On Friday morning, the 61-year-old Idahoan, wearing a gray suit with a powder-blue power tie, took a seat with a staffer and other traffic violation defendants at Alexandria District Court. Called before the judge, he pleaded guilty to drunken driving and received a suspended sentence of 180 days in jail, a $250 fine, a year’s suspension of his driver’s license and enrollment in an alcohol safety program. The hearing lasted 10 minutes.
Crapo’s real punishment will last much longer, and it is linked less to the severity of his transgression than the degree to which his crime clashed with the squeaky-clean image of Mormon politicians that Mitt Romney personified over the past year. (“I tasted a beer and tried a cigarette once as a wayward teenager and never did it again,” Romney told People magazine.) If Crapo has done himself lasting damage, it is most likely to be with Idaho voters, especially the quarter who are Mormon. They may question whether they know the man they have repeatedly elected, or whether the Potomac had poisoned their senator’s principles. “He held himself up to be a certain kind of guy: straight cut, Eagle Scout, family man, former Mormon Bishop,” said a Dec. 30 editorial in the Idaho State Journal. “Your reputation as a faithful Mormon conservative has been blown to smithereens.”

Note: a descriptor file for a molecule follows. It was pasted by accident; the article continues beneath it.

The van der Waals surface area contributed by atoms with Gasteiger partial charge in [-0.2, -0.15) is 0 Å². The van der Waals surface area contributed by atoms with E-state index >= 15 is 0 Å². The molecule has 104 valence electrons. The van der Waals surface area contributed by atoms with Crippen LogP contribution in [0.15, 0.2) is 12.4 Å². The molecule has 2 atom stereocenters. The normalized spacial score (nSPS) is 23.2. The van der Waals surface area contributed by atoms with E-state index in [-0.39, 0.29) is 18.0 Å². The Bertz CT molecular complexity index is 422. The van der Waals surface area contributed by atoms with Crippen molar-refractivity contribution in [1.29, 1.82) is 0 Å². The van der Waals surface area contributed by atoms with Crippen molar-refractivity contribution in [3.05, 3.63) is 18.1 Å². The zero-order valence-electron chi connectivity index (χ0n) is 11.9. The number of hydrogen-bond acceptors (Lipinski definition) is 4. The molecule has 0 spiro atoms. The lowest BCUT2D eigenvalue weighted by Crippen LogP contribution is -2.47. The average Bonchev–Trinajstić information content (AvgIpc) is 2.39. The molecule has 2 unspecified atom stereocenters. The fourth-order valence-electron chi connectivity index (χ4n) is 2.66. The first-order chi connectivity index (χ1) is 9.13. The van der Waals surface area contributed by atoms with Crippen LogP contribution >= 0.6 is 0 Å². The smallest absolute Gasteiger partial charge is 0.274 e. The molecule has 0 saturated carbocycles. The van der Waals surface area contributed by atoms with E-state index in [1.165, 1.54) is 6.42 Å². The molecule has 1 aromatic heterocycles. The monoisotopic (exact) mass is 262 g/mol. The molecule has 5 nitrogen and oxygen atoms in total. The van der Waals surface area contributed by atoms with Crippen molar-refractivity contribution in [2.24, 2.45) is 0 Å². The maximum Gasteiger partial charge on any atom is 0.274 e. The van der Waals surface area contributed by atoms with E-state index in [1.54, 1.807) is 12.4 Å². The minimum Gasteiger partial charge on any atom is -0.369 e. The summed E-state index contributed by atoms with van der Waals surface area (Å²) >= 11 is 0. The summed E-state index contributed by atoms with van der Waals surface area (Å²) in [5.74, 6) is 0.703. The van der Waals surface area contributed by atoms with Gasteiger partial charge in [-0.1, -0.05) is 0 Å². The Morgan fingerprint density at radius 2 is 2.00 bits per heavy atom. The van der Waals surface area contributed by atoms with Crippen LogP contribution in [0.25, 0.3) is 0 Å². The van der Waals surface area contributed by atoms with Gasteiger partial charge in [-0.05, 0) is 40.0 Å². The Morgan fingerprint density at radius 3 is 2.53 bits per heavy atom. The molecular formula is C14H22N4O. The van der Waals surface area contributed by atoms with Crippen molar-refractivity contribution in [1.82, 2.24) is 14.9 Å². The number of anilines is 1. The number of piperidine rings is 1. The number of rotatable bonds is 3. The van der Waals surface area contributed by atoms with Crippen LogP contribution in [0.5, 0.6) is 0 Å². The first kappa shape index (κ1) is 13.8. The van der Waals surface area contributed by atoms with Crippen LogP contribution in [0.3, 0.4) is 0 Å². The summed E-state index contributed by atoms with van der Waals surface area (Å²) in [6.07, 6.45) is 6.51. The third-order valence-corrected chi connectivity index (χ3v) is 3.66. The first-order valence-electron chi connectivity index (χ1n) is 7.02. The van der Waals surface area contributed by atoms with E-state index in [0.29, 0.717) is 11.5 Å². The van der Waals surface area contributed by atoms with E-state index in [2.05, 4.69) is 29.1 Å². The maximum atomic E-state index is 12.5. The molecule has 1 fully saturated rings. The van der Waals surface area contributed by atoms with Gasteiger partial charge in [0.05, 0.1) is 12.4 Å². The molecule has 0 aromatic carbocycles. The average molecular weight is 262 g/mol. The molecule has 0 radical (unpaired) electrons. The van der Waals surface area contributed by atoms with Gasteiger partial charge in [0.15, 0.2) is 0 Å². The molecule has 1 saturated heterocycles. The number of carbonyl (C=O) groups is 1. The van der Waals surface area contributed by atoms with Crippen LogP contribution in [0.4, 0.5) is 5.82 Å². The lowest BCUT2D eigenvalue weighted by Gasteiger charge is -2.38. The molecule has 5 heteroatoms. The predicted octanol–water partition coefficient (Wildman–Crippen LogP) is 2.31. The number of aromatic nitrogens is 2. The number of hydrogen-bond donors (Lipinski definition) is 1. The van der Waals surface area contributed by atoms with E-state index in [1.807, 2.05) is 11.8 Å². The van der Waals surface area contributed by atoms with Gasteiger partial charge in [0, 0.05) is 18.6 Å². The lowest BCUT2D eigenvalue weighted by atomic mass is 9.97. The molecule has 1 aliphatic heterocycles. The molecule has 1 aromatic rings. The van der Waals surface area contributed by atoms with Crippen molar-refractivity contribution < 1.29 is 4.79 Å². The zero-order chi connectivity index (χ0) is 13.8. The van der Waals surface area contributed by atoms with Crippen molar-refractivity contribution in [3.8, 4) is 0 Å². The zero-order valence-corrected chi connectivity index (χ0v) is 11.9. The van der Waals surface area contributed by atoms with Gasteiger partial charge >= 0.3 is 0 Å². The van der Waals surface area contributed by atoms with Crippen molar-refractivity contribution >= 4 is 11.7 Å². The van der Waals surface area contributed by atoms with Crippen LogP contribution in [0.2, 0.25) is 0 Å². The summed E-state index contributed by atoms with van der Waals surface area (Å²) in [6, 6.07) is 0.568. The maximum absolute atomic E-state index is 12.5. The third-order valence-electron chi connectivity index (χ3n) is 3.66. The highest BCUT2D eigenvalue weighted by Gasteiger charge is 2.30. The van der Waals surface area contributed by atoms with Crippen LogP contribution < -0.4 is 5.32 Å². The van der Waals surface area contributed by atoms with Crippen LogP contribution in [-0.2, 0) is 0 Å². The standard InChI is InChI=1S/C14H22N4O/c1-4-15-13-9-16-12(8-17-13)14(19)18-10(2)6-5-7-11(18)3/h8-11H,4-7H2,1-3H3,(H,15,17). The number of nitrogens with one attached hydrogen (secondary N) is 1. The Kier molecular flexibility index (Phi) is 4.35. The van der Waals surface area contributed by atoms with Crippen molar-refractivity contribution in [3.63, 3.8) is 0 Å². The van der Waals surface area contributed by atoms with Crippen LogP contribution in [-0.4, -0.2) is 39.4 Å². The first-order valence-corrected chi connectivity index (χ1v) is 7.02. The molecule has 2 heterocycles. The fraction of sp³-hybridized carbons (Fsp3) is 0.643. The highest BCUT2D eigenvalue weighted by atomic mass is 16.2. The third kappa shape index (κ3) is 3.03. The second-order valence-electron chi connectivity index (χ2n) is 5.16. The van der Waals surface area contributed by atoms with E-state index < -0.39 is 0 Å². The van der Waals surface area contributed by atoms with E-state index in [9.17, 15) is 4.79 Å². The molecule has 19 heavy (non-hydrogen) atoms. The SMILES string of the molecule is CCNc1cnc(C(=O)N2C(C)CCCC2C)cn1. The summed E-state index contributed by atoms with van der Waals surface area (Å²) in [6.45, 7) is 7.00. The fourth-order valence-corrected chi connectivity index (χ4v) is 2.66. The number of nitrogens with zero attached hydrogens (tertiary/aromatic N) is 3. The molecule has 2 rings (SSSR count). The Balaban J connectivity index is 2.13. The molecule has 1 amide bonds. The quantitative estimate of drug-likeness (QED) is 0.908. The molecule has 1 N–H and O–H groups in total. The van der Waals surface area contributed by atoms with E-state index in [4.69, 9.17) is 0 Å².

Crapo immediately tried to put such concerns to rest. “I have recently made personal choices that are at odds with who I am, who Idahoans rightly believe me to be and who I strive to be,” Crapo said Friday in front of more than a dozen reporters, cameramen and photographers in a courtyard outside the courthouse.
In his long, blanket apology, he asked the forgiveness of voters, who he said justly held him to a higher standard. Then he got specific. “In recent months, and for less than a year, I have on occasion had alcoholic drinks in my apartment. It was a poor choice to use alcohol to relieve stress — and one at odds with my personally held religious beliefs.” He declined to elaborate on the source of the stress and added that he hopped into the car because he had been “restless and could not sleep.” (“I was alone during this drive and never left my vehicle,” he clarified.)
Unlike the lewd-conduct arrest of Crapo’s former Idaho colleague, Larry E. Craig, the drunken-driving incident is unlikely to have an impact on Crapo’s reputation in the Senate, a chamber that is not particularly judgmental about the consumption of alcoholic beverages.